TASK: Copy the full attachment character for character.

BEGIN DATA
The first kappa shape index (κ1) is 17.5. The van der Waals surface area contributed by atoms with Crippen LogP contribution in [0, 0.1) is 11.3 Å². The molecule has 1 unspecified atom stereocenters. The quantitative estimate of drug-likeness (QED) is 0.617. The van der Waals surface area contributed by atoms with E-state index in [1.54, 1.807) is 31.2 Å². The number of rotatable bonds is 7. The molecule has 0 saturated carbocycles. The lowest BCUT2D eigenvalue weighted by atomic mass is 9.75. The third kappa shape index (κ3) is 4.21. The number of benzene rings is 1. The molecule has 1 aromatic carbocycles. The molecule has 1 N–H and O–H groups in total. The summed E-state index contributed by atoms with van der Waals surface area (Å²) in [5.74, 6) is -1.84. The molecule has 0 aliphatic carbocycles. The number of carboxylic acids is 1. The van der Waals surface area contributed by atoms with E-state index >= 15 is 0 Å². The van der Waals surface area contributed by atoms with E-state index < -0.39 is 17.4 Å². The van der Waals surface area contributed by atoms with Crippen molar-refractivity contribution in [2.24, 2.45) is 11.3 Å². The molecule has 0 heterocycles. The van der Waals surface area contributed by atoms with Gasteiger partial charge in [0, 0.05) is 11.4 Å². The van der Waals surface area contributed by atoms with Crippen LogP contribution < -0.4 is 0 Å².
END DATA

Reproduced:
The first kappa shape index (κ1) is 17.5. The van der Waals surface area contributed by atoms with Crippen LogP contribution in [0, 0.1) is 11.3 Å². The molecule has 1 unspecified atom stereocenters. The quantitative estimate of drug-likeness (QED) is 0.617. The van der Waals surface area contributed by atoms with E-state index in [1.54, 1.807) is 31.2 Å². The number of rotatable bonds is 7. The molecule has 0 saturated carbocycles. The lowest BCUT2D eigenvalue weighted by atomic mass is 9.75. The third kappa shape index (κ3) is 4.21. The number of benzene rings is 1. The molecule has 1 aromatic carbocycles. The molecule has 1 N–H and O–H groups in total. The summed E-state index contributed by atoms with van der Waals surface area (Å²) in [5.74, 6) is -1.84. The molecule has 0 aliphatic carbocycles. The number of carboxylic acids is 1. The van der Waals surface area contributed by atoms with E-state index >= 15 is 0 Å². The van der Waals surface area contributed by atoms with E-state index < -0.39 is 17.4 Å². The van der Waals surface area contributed by atoms with Crippen molar-refractivity contribution in [2.24, 2.45) is 11.3 Å². The molecule has 0 heterocycles. The van der Waals surface area contributed by atoms with Gasteiger partial charge in [0, 0.05) is 11.4 Å². The van der Waals surface area contributed by atoms with Crippen LogP contribution < -0.4 is 0 Å².